Following Thailand’s most popular cryptocurrency exchange, Bitkub launching a native token for its smart contract DeFi platform Tuktuk Finance, Thai’s watchdog, the Securities and Exchange Commission issued a stern notice.

Tuktuk Finance, a DeFi platform, had issued its native token, which apparently didn’t go down well with the Thai regulatory authorities. According to a report by Bangkok Post, the latter seized the opportunity to issue an announcement that said:

"The issuance of digital tokens must be authorised and overseen by the Securities and Exchange Commission, and the issuer is required to disclose information and offer the coins through the token portals licensed under the Digital Asset Decree."

TUK, which was launched on Sunday, May 31st, quickly “soared to several hundred US dollars and then collapsed to $1 within just a few minutes”, per the report. Meteoric rise and fall of tokens are not new with the cryptocurrency industry and the DeFi sector, where several food tokens plagued the space in the last summer and now, meme coins.

Thailand local cryptocurrency sector has been growing nicely but only through licensed cryptocurrency exchanges. Per a Bloomberg report in February, Thai’s cryptocurrency trading volume surged by about 600%, increasing from $574.5 million in November to $3.96 billion in February.

Bitkub exchange easily marshals the most significant volume in Thailand, servicing more than 300,000 local customers. The exchange established by a former Goldman Sachs employee, Atichanan Pulges represents 90% of local trade activity within Thailand.

With crypto’s recent boom, especially with Thai’s increasing trade volume, regulators began contemplating a slew of measures to curb the growing rise in a bid to mitigate some of the mishaps easily associated with cryptocurrencies. Ruenvadee Suwanmongkol, the SEC’s secretary-general, had said in an interview that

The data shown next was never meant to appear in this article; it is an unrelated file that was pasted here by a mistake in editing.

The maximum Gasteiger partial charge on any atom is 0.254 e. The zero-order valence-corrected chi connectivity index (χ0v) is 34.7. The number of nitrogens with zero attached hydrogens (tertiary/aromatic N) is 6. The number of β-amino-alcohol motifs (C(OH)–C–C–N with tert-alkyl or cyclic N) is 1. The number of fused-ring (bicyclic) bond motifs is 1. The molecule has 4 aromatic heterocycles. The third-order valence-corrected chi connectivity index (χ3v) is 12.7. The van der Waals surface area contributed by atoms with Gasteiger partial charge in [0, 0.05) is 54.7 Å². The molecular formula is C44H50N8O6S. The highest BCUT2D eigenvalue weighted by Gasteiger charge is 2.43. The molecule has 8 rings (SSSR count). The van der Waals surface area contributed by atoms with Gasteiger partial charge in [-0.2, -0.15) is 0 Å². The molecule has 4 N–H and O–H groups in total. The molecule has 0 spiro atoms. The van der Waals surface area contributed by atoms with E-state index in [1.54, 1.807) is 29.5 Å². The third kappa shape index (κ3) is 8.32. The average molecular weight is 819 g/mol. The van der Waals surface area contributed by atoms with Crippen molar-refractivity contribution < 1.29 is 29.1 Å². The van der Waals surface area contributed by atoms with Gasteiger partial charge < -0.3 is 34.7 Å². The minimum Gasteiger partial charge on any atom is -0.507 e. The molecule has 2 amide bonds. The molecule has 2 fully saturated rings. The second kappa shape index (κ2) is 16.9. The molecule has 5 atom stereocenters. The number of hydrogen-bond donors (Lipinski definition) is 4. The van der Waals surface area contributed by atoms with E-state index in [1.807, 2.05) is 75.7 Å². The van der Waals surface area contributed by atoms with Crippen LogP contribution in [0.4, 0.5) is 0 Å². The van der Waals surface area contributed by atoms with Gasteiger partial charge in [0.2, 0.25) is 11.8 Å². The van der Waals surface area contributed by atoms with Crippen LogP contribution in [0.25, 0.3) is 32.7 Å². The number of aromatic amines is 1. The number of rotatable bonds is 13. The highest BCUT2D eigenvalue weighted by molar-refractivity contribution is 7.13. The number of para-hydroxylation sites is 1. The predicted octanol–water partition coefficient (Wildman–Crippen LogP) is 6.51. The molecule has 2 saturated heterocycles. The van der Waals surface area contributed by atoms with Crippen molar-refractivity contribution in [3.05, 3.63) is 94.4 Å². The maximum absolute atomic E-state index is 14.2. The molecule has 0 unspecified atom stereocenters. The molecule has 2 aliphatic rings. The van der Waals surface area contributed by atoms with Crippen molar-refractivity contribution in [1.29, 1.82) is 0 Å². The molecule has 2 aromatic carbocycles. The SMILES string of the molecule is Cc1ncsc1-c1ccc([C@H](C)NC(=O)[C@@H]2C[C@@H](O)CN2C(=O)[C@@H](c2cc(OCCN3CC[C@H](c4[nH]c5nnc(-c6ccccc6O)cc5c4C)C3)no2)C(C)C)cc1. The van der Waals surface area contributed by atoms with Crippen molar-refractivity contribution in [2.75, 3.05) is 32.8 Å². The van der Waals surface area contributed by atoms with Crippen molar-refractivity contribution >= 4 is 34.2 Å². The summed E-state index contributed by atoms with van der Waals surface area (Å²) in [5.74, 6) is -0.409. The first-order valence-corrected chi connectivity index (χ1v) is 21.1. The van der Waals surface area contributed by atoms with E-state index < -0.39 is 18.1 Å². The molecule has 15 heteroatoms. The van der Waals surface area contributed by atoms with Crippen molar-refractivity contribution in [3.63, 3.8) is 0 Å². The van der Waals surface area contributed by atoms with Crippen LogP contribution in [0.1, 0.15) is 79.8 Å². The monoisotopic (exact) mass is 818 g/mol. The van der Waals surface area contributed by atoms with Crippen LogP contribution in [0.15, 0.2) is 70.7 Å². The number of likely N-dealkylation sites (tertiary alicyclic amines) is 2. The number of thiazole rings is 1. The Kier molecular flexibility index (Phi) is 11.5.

“Crypto participants, including platform operators and investors, are mostly young and passionate about new technology and decentralisation [...]They must realise any financial innovation also has the potential to cause collateral damage to the general public and financial system.”

On April 1, Thai’s SEC said that it would soon require traders to have experience, or take courses or pass an exam. In May, Thai’s Anti-Money Laundering Office announced that as of July, crypto exchanges must verify the identities of new customers in-person using a “dip-chip” machine. While it is not opting for an outright cryptocurrency trading and investment ban, Thailand’s regulators’ new KYC compliance rules seek to inhibit the growth of crypto, making it stringent to open and run a crypto trading and investment account. The new KYC rule also makes it legally impossible for foreign investors to access Thai exchanges. They can only do so if they have local ID cards that must be submitted before an account must be approved by Thai’s cryptocurrency exchange operators.

Whether Thai’s SEC would be able to clip DeFi growth within its sectors remains a mystery, especially as decentralised finance espouses financial products and tools that are not within the controls of a regulatory clampdown.

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